Thailand to buy six Swedish Gripen fighters

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BANGKOK, Oct 17 (Reuters) Thailand's Air Force will buy six JAS-39 Gripen fighter jets from Sweden's Saab for 19.5 billion baht (574 million dollars) to replace ageing F-5E fighters, Air Force chief Chalit Pukphasuk said yesterday.

A member of the selection panel had said on Tuesday the AirForce would buy 12 Gripens in two batches, but Chalit told a news conference approval of the second batch would have to wait until a new government took office after a December general election.

The first six would be bought between 2008 and 2012 and the second batch ''as soon as possible'', Chalit said.

''We still prefer to have Gripen for the rest of the fleet, but it is up to the next government and the economic conditions then,'' he said.

The Air Force said in a statement 15.4 billion baht was set aside for the second phase of the purchase between 2013 and 2017.

The news pushed SAAB share price up 3.15 percent by 1444hrs IST.

The choice of a replacement fighter had been under discussion since Prime Minister Thaksin Shinawatra, ousted in a bloodless coup last year, came to power in 2001.

The selection panel member said the Air Force wanted the F-16 CD, but the United States was not allowed to sell weapons to countries whose governments have been ousted in coups.

But Chalit said today Gripens were chosen over other candidates because they had the most modern technology and the firm promised to transfer technology to Thailand while the F-16 would have to be upgraded soon.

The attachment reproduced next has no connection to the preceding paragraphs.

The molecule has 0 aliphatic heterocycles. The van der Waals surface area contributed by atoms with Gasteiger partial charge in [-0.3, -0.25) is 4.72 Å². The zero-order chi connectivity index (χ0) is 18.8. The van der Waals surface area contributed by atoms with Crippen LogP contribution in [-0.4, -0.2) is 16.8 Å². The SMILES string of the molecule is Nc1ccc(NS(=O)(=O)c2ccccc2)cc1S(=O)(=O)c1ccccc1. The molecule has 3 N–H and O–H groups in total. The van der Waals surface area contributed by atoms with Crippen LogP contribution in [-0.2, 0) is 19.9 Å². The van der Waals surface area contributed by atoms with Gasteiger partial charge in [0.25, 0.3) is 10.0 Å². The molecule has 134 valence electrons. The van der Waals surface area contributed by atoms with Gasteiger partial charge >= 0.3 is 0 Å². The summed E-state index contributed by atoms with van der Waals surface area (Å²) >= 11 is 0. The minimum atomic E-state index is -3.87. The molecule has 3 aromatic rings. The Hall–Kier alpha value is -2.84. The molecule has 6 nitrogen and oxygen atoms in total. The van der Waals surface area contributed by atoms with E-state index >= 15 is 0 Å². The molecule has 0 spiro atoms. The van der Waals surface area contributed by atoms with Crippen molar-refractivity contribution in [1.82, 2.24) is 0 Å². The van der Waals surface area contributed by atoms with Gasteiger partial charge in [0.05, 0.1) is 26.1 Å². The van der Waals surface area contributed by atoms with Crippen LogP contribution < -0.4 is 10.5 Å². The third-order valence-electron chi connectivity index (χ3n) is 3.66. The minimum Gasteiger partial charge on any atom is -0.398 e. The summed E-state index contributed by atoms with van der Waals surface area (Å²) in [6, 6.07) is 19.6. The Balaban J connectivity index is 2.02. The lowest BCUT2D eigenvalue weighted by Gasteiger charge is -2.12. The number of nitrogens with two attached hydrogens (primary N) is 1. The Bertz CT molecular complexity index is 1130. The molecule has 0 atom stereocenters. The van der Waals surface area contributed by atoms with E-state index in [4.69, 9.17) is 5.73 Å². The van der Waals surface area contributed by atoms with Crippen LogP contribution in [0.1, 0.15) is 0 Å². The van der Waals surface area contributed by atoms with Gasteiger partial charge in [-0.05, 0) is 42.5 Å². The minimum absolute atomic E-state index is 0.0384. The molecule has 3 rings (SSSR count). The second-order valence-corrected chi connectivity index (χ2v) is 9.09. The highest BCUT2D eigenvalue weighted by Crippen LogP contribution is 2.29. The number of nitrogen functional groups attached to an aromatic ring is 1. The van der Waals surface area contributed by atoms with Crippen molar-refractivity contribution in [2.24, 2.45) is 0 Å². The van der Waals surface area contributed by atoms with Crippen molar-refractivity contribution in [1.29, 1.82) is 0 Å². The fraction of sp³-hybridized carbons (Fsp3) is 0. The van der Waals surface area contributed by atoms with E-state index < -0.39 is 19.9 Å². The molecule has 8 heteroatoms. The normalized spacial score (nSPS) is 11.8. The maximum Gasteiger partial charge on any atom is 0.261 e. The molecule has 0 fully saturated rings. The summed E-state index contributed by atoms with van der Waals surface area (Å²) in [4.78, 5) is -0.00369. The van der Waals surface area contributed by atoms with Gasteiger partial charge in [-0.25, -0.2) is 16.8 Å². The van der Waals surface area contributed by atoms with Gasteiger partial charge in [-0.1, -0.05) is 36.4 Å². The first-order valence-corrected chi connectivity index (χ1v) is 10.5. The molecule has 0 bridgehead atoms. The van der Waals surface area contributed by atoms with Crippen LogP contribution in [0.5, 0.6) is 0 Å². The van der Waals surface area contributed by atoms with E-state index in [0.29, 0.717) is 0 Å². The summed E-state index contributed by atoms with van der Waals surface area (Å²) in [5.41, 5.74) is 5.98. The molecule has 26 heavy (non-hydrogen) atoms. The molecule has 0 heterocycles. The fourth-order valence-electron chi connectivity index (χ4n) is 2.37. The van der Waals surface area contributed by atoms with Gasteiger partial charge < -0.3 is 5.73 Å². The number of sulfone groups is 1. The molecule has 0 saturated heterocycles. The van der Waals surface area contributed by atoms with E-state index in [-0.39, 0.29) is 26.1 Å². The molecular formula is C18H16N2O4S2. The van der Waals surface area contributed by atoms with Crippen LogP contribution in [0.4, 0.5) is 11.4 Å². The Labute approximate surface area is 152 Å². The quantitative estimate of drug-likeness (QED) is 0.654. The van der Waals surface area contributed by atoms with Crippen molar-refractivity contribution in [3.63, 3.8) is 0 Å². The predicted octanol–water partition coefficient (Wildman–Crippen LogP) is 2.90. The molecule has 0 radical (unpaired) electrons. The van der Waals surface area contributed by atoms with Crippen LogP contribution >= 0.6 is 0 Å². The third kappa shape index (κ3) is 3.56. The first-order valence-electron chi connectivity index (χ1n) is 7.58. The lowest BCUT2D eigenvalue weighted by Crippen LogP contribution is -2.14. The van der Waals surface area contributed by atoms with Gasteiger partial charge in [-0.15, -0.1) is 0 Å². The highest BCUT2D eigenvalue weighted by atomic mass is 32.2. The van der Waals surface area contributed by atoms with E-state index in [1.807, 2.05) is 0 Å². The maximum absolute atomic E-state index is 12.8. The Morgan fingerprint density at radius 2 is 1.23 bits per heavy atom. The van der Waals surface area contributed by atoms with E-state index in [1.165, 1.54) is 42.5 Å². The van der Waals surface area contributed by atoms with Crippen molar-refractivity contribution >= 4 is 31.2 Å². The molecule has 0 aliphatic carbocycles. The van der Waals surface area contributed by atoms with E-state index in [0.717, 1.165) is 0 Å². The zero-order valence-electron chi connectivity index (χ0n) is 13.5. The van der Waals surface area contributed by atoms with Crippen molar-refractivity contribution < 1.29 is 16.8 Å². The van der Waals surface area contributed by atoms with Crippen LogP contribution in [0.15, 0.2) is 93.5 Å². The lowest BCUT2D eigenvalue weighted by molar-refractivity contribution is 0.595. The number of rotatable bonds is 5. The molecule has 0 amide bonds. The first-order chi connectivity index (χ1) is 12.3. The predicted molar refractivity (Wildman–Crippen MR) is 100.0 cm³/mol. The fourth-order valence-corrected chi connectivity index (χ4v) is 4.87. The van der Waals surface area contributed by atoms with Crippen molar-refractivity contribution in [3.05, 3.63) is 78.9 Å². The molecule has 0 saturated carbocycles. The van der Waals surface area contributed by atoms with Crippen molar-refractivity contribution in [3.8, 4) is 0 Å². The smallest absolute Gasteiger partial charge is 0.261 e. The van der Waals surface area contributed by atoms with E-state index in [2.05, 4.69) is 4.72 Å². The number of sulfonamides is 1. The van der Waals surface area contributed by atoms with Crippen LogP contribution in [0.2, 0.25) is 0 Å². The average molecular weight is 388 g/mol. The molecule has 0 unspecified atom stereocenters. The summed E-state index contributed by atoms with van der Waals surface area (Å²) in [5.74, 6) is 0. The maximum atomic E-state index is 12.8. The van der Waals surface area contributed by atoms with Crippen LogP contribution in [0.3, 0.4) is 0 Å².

As part of the package, two Swedish radar surveillance planes were given to Thailand for free, Chalit said.

Thaksin once pushed for Sweden or Russia to buy unwanted frozen chicken from Thailand, then hit by bird flu, in return for fighters, but the barter trade idea fell through.

Other reported candidates were Russia's Sukhoi Su-30 and MiG-29 and France's Rafael, but Chalit told Reuters in July that Thailand would not buy MiG-29s because they were already in service in neighbouring Myanmar and Malaysia.

Since the coup, Thailand's army-appointed government has approved a 66 percent increase in military spending, sparking criticism of the generals who launched the country's 18th putsch in 75 years of on-off democracy.

Last month, the post-coup interim cabinet approved the 6.7 billion baht (211 million dollars) purchase of Israeli guns, Ukrainian armoured vehicles and Chinese missiles.

Reuters PD GC1544

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